Become a member and get exclusive access to articles, contests and more!
Start Your Free Trial

From the editor

Earth to Congress: Help! 

In early March, Congress passed its budget bill for fiscal year 2022. Reading through the details, I had to wonder what planet members of Congress think they’re living on. Are they not aware of the twin emergencies of climate change and the extinction crisis?

The Democratic-controlled Congress gave modest increases to the Environmental Protection Agency and the Department of the Interior, but both amounts were far less than President Joe Biden requested.

As the Center for Biological Diversity (CBD) noted, the nation’s 1,800 endangered species received a total increase of $3 million, or about $1,600 per species. Funding to address the 400 species still waiting for protection is frozen at last year’s level. And yet again, Congress kept a rider in the budget that prevents the government from listing the Greater Sage-Grouse under the Endangered Species Act, even as the bird continues its slide toward extinction.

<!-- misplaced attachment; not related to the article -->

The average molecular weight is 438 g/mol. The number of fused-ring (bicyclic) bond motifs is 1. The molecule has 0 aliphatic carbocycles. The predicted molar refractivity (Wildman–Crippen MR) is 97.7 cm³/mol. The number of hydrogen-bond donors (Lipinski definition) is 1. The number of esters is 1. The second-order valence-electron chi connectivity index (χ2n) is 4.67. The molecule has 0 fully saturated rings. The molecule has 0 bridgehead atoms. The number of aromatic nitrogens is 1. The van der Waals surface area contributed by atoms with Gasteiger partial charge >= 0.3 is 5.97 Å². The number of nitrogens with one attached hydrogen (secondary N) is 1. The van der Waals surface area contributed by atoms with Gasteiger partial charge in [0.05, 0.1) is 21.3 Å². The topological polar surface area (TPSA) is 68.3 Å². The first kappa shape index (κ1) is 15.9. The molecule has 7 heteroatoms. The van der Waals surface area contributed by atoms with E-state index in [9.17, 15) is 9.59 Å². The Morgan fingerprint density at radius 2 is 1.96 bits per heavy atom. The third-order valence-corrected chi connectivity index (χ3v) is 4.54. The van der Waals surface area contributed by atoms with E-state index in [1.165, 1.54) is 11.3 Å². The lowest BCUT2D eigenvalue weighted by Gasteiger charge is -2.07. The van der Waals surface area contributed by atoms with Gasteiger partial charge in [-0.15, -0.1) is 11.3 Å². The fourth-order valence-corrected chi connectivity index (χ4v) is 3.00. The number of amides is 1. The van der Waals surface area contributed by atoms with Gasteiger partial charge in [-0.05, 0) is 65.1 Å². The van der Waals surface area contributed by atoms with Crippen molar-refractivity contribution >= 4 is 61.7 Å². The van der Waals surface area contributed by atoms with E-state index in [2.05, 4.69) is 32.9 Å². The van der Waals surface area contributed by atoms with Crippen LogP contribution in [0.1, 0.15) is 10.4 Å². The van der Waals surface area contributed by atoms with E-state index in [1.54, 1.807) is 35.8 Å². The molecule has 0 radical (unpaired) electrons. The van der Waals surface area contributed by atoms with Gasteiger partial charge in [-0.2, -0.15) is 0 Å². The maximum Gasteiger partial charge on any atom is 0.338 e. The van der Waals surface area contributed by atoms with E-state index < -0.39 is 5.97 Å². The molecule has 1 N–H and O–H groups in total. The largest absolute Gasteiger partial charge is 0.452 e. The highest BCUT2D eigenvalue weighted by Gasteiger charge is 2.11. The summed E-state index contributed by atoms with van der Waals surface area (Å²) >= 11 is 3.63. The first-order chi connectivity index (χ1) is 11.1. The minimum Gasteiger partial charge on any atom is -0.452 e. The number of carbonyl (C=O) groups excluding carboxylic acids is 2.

Other serious flaws noted by CBD: The EPA can’t deal with emissions from the livestock industry. The Forest Service will receive even more funding for harmful commercial logging, while the Bureau of Land Management gets an additional $15 million for fossil fuel development on public lands. More than $1 billion in funding remains in place to build border walls, ensuring that many more miles of borderlands — critical habitat for wildlife — are irreparably harmed by wall construction.

In addition, the bill prevents federal agencies from regulating the use of lead ammunition, despite a recent scientific paper concluding that half of America’s Bald Eagles continue to be poisoned every year by lead ammunition.

Brett Hartl, government affairs director for the CBD, summed up the sad state of affairs: “Budgets are a reflection of our values, and this one clearly shows the environment is just not important to far too many politicians.” 

Matt Mendenhall, editor

[email protected]

See the contents of our May/June issue


Originally Published

Read our newsletter!

Sign up for our free e-newsletter to receive news, photos of birds, attracting and ID tips, and more delivered to your inbox.

Sign Up for Free